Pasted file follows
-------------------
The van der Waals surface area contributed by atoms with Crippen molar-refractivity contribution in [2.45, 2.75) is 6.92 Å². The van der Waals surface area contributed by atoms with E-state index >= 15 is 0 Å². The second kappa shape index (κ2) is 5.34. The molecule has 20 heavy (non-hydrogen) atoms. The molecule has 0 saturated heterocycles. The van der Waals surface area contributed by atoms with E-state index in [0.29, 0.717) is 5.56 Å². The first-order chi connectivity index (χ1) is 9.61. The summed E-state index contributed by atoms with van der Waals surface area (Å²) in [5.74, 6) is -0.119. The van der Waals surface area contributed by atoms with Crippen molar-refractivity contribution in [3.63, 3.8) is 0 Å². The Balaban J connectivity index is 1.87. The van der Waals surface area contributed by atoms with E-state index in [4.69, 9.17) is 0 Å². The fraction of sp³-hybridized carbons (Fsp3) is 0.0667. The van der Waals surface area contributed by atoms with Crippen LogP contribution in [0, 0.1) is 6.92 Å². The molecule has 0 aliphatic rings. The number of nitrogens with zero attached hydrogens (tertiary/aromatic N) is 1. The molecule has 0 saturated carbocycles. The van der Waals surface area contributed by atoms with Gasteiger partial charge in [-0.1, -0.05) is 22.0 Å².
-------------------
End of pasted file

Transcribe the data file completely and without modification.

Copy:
The van der Waals surface area contributed by atoms with Crippen molar-refractivity contribution in [2.45, 2.75) is 6.92 Å². The van der Waals surface area contributed by atoms with E-state index >= 15 is 0 Å². The second kappa shape index (κ2) is 5.34. The molecule has 20 heavy (non-hydrogen) atoms. The molecule has 0 saturated heterocycles. The van der Waals surface area contributed by atoms with E-state index in [0.29, 0.717) is 5.56 Å². The first-order chi connectivity index (χ1) is 9.61. The summed E-state index contributed by atoms with van der Waals surface area (Å²) in [5.74, 6) is -0.119. The van der Waals surface area contributed by atoms with Crippen molar-refractivity contribution in [3.63, 3.8) is 0 Å². The Balaban J connectivity index is 1.87. The van der Waals surface area contributed by atoms with E-state index in [4.69, 9.17) is 0 Å². The fraction of sp³-hybridized carbons (Fsp3) is 0.0667. The van der Waals surface area contributed by atoms with Crippen LogP contribution in [0, 0.1) is 6.92 Å². The molecule has 0 aliphatic rings. The number of nitrogens with zero attached hydrogens (tertiary/aromatic N) is 1. The molecule has 0 saturated carbocycles. The van der Waals surface area contributed by atoms with Gasteiger partial charge in [-0.1, -0.05) is 22.0 Å².